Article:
The discussion turned to diversifying the housing offerings in the Town by continuing to pursue collaborations to develop additional deed restricted housing within the Town, utilizing 5A funds. There are currently a total of 170 deed restricted or Town managed employee units, however, it is unlikely that building of new residential units using 5A funds alone would be sufficient to achieve the goal of increasing residency to 50%, so other options will need to be considered, including incentive programs and marketing initiatives, to increase the number of full-time residents. Council discussed forming a housing subcommittee to determine which steps would best meet the goal of increasing residency.
Discussion Regarding Implementation of a Social Equity Initiative.
For several years, Council has affirmed their priority around encouraging an inclusive community, and this pivotal moment in our culture and country has brought the conversation around inclusivity and equity to the forefront. Council again stated their commitment to being proactive on social equity issues by identifying equity gaps now in Town policies and programs to establish an inclusive and diverse community. This goal of inclusivity ties in with the previously discussed goal of building full-time residency, in that cultural, demographic, racial, and economic diversity will result in a more stable, vibrant, and compassionate community. The Town staff organized three meetings with representatives from the community and Town, in order to discuss actions that could make Frisco a better community for all. It was important to Council that they first ask the community what they saw as gaps and how those gaps could be filled before making any decisions or embarking on a planning process.
Topics that participants prioritized were as follows:
- Improve the integration of Frisco’s native population by regularly telling the story of native inhabitants and also tell the story of who lives in Frisco now
- Create and facilitate “the conversation”, which includes authentic and tough discussions about how everyone is experiencing this community
- Continue to focus on housing and how diverse housing options encourage diverse residents to make Frisco their home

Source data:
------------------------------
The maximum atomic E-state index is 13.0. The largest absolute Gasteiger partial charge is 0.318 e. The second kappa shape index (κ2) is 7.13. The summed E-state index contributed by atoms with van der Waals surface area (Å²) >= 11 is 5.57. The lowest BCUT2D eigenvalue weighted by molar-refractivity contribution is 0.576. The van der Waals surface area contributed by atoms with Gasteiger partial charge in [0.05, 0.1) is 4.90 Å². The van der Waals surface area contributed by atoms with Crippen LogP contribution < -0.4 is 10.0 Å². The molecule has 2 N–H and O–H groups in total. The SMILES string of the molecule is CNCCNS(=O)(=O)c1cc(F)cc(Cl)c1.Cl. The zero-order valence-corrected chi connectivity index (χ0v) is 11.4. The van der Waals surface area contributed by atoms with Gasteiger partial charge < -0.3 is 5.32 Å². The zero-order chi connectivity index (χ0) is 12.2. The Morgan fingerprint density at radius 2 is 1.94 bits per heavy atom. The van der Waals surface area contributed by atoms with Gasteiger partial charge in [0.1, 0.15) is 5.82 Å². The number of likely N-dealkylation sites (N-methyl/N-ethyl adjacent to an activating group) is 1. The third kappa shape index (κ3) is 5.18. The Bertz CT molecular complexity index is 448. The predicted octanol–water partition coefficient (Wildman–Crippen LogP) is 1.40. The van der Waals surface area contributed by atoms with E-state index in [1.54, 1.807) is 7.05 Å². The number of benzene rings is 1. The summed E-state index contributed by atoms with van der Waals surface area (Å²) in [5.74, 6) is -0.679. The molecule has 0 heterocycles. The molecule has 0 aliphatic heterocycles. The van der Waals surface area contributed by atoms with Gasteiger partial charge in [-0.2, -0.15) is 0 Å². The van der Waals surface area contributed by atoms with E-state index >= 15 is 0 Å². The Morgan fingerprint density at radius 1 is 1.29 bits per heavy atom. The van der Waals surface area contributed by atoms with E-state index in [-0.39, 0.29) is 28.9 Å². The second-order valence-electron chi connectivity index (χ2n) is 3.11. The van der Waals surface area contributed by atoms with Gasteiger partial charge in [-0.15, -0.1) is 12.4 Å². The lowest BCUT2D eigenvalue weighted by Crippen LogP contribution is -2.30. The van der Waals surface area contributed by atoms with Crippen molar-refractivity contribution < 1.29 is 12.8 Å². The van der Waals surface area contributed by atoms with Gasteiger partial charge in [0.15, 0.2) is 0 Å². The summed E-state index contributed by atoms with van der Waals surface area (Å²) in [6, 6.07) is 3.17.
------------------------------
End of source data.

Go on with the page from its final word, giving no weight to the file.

- Focus on recreational activities by better explaining offerings and expanding offerings
- Promote respectful speech that welcomes diverse residents and visitors
- Be clear about who we are and what are intentions are so there is a common understanding that our community goal is to be open and welcoming
Town Council approved $30,000 for social equity initiatives in the 2021 budget and gave staff the go ahead to use a part of this budget to contract with the National League of Cities (NLC) to work with their Race, Equity, And Leadership (REAL) team. The NLC will assist the Town in coming up with an actionable plan to encourage and support inclusivity and equity in Frisco.
Adoption of the 2021 Budget
Town Council adopted the 2021 budget:
- Budgeted expenditures: $29,781,140
- Budgeted revenues and reserves: $54,568,760
- Projected ending fund balance at the end of 2021: $24,787,620
The financial impacts resulting from COVID-19 are far from being fully known and the projections made in this 2021 budget recognize that this is a fluid situation. Overall, the Town’s fund reserves demonstrate the Town is prepared to weather the current economic crisis, while maintaining a fiercely conservative and strategic perspective in its spending for the foreseeable future.
To follow the journey of the 2021 budget from the first work session to adoption, check out the earlier editions of Catch up with Council
- Catch up with Council, September 22, 2020
- Catch up with Council, October 13, 2020
- Catch up with Council, October 26, 2020
General Discussion / Action on COVID-19 Response
Enforcement of Public Health Orders
With the most recent public health order enacted to reduce the spread of COVID-19, the Frisco Police Department has stepped up enforcement of the orders. The department has rescheduled Community Service Officer (CSO) shifts to enable CSOs, as well as police officers, to visit businesses to ensure compliance with face covering, occupancy, closure time, and all other public health orders.
Delayed Opening of the Tubing Hill
Summit Public Health approved the Frisco Adventure Park tubing hill and Nordic Center operations plan recently, and it is currently pending State approval. These plans include outdoor ticketing and minimal use of the lodges for restroom needs. The tubing hill was scheduled to open on Thanksgiving Day. However, due to the recent steep rise in COVID-19 cases and the resulting new public health orders, Council decided to postpone this opening until COVID-19 numbers decrease in order to make an investment now in our health and the future of our ski season. Both the State of Colorado and Summit Public Health are encouraging everyone to refrain from interacting with other households for the rest of November in order to protect our health and save our winter. It is the Town’s hope that numbers will improve and tubing will open sometime in December.
The Frisco Nordic Center will still open on Thanksgiving Day, as it is an inherently more solitary activity on miles of trails, which make physical distancing easier.